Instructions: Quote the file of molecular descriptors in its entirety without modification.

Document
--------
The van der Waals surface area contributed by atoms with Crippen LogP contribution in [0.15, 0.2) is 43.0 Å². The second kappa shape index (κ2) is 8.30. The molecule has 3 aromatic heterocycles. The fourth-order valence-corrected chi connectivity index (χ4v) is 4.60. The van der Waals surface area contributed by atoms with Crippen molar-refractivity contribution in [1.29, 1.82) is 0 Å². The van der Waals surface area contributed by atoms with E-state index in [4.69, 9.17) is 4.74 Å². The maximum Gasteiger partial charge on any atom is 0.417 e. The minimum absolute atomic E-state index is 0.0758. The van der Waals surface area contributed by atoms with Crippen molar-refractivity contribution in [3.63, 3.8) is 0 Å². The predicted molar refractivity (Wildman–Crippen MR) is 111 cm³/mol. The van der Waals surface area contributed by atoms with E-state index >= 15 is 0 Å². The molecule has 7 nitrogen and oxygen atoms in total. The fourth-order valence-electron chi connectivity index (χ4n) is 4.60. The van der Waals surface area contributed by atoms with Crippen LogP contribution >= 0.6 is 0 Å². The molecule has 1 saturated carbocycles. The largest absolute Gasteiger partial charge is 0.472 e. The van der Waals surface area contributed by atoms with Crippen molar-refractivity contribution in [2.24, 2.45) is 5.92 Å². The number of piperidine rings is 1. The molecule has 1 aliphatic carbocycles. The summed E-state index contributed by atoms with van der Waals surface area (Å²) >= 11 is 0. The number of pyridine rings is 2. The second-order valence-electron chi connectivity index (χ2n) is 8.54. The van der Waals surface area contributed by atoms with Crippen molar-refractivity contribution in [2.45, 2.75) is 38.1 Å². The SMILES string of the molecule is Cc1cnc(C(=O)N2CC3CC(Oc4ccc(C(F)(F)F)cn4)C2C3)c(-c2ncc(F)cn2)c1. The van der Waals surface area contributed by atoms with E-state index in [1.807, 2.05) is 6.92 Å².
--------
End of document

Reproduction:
The van der Waals surface area contributed by atoms with Crippen LogP contribution in [0.15, 0.2) is 43.0 Å². The second kappa shape index (κ2) is 8.30. The molecule has 3 aromatic heterocycles. The fourth-order valence-corrected chi connectivity index (χ4v) is 4.60. The van der Waals surface area contributed by atoms with Crippen molar-refractivity contribution in [1.29, 1.82) is 0 Å². The van der Waals surface area contributed by atoms with E-state index in [4.69, 9.17) is 4.74 Å². The maximum Gasteiger partial charge on any atom is 0.417 e. The minimum absolute atomic E-state index is 0.0758. The van der Waals surface area contributed by atoms with Crippen molar-refractivity contribution in [3.63, 3.8) is 0 Å². The predicted molar refractivity (Wildman–Crippen MR) is 111 cm³/mol. The van der Waals surface area contributed by atoms with E-state index >= 15 is 0 Å². The molecule has 7 nitrogen and oxygen atoms in total. The fourth-order valence-electron chi connectivity index (χ4n) is 4.60. The van der Waals surface area contributed by atoms with Crippen LogP contribution >= 0.6 is 0 Å². The molecule has 1 saturated carbocycles. The largest absolute Gasteiger partial charge is 0.472 e. The van der Waals surface area contributed by atoms with Crippen molar-refractivity contribution in [2.24, 2.45) is 5.92 Å². The number of piperidine rings is 1. The molecule has 1 aliphatic carbocycles. The summed E-state index contributed by atoms with van der Waals surface area (Å²) >= 11 is 0. The number of pyridine rings is 2. The second-order valence-electron chi connectivity index (χ2n) is 8.54. The van der Waals surface area contributed by atoms with Crippen molar-refractivity contribution in [2.45, 2.75) is 38.1 Å². The SMILES string of the molecule is Cc1cnc(C(=O)N2CC3CC(Oc4ccc(C(F)(F)F)cn4)C2C3)c(-c2ncc(F)cn2)c1. The van der Waals surface area contributed by atoms with E-state index in [1.807, 2.05) is 6.92 Å².